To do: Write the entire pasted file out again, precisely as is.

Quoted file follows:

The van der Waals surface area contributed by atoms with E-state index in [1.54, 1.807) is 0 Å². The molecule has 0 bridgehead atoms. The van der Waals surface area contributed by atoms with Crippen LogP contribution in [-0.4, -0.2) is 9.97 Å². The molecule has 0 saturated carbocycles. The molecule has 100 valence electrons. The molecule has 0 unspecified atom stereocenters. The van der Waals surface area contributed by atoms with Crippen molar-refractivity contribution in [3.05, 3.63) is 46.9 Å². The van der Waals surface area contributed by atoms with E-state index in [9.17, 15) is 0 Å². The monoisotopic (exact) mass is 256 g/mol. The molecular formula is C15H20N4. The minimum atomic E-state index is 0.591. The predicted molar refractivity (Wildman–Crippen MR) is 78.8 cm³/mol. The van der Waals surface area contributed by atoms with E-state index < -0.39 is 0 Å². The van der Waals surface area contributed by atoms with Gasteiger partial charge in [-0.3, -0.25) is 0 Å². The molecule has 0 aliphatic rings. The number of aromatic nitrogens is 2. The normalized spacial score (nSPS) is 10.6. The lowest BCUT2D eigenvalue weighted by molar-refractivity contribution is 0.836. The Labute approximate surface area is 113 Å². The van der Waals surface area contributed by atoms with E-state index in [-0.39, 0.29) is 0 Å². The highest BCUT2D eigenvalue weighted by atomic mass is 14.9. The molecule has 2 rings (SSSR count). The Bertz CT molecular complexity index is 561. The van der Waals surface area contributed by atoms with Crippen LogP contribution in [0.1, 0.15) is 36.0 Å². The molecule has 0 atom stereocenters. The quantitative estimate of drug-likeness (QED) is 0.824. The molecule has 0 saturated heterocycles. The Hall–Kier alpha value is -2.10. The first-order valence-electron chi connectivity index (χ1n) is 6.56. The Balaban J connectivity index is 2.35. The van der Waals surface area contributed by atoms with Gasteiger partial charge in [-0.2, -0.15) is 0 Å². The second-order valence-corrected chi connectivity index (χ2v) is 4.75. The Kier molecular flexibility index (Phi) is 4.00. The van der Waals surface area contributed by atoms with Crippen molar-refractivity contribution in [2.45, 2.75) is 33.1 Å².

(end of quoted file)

The van der Waals surface area contributed by atoms with E-state index in [1.54, 1.807) is 0 Å². The molecule has 0 bridgehead atoms. The van der Waals surface area contributed by atoms with Crippen LogP contribution in [-0.4, -0.2) is 9.97 Å². The molecule has 0 saturated carbocycles. The molecule has 100 valence electrons. The molecule has 0 unspecified atom stereocenters. The van der Waals surface area contributed by atoms with Crippen molar-refractivity contribution in [3.05, 3.63) is 46.9 Å². The van der Waals surface area contributed by atoms with E-state index in [9.17, 15) is 0 Å². The monoisotopic (exact) mass is 256 g/mol. The molecular formula is C15H20N4. The minimum atomic E-state index is 0.591. The predicted molar refractivity (Wildman–Crippen MR) is 78.8 cm³/mol. The van der Waals surface area contributed by atoms with E-state index < -0.39 is 0 Å². The van der Waals surface area contributed by atoms with Gasteiger partial charge in [-0.3, -0.25) is 0 Å². The molecule has 0 aliphatic rings. The number of aromatic nitrogens is 2. The normalized spacial score (nSPS) is 10.6. The lowest BCUT2D eigenvalue weighted by molar-refractivity contribution is 0.836. The Labute approximate surface area is 113 Å². The van der Waals surface area contributed by atoms with E-state index in [-0.39, 0.29) is 0 Å². The highest BCUT2D eigenvalue weighted by atomic mass is 14.9. The molecule has 2 rings (SSSR count). The Bertz CT molecular complexity index is 561. The van der Waals surface area contributed by atoms with Crippen LogP contribution in [0.1, 0.15) is 36.0 Å². The molecule has 0 atom stereocenters. The quantitative estimate of drug-likeness (QED) is 0.824. The molecule has 0 saturated heterocycles. The Hall–Kier alpha value is -2.10. The first-order valence-electron chi connectivity index (χ1n) is 6.56. The Balaban J connectivity index is 2.35. The van der Waals surface area contributed by atoms with Gasteiger partial charge in [-0.2, -0.15) is 0 Å². The second-order valence-corrected chi connectivity index (χ2v) is 4.75. The Kier molecular flexibility index (Phi) is 4.00. The van der Waals surface area contributed by atoms with Crippen molar-refractivity contribution in [2.45, 2.75) is 33.1 Å².